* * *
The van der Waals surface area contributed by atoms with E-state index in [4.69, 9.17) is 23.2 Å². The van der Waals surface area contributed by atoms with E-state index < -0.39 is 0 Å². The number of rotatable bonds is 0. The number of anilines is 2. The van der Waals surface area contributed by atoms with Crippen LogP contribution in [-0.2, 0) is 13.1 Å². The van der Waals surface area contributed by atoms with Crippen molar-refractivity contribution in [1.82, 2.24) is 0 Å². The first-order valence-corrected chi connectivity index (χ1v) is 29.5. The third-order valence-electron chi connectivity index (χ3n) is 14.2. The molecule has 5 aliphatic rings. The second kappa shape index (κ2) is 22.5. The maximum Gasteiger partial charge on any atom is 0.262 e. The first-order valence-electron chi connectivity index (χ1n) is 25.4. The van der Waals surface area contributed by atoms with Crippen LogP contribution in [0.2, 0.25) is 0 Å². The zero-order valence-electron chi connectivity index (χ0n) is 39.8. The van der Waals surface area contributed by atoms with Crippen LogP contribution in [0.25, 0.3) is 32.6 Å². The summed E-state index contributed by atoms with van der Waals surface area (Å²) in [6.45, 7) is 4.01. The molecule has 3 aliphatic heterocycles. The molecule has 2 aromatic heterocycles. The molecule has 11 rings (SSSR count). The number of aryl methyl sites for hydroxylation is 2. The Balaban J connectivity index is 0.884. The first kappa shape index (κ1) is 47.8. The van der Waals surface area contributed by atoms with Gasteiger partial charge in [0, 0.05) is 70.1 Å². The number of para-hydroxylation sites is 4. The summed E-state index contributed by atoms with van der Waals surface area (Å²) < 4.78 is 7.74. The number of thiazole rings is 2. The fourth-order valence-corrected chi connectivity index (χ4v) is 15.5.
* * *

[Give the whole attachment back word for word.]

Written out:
The van der Waals surface area contributed by atoms with E-state index in [4.69, 9.17) is 23.2 Å². The van der Waals surface area contributed by atoms with E-state index < -0.39 is 0 Å². The number of rotatable bonds is 0. The number of anilines is 2. The van der Waals surface area contributed by atoms with Crippen LogP contribution in [-0.2, 0) is 13.1 Å². The van der Waals surface area contributed by atoms with Crippen molar-refractivity contribution in [1.82, 2.24) is 0 Å². The first-order valence-corrected chi connectivity index (χ1v) is 29.5. The third-order valence-electron chi connectivity index (χ3n) is 14.2. The molecule has 5 aliphatic rings. The second kappa shape index (κ2) is 22.5. The maximum Gasteiger partial charge on any atom is 0.262 e. The first-order valence-electron chi connectivity index (χ1n) is 25.4. The van der Waals surface area contributed by atoms with Crippen LogP contribution in [0.2, 0.25) is 0 Å². The zero-order valence-electron chi connectivity index (χ0n) is 39.8. The van der Waals surface area contributed by atoms with Crippen LogP contribution in [0.25, 0.3) is 32.6 Å². The summed E-state index contributed by atoms with van der Waals surface area (Å²) in [6.45, 7) is 4.01. The molecule has 3 aliphatic heterocycles. The molecule has 2 aromatic heterocycles. The molecule has 11 rings (SSSR count). The number of aryl methyl sites for hydroxylation is 2. The Balaban J connectivity index is 0.884. The first kappa shape index (κ1) is 47.8. The van der Waals surface area contributed by atoms with Gasteiger partial charge in [0, 0.05) is 70.1 Å². The number of para-hydroxylation sites is 4. The summed E-state index contributed by atoms with van der Waals surface area (Å²) < 4.78 is 7.74. The number of thiazole rings is 2. The fourth-order valence-corrected chi connectivity index (χ4v) is 15.5.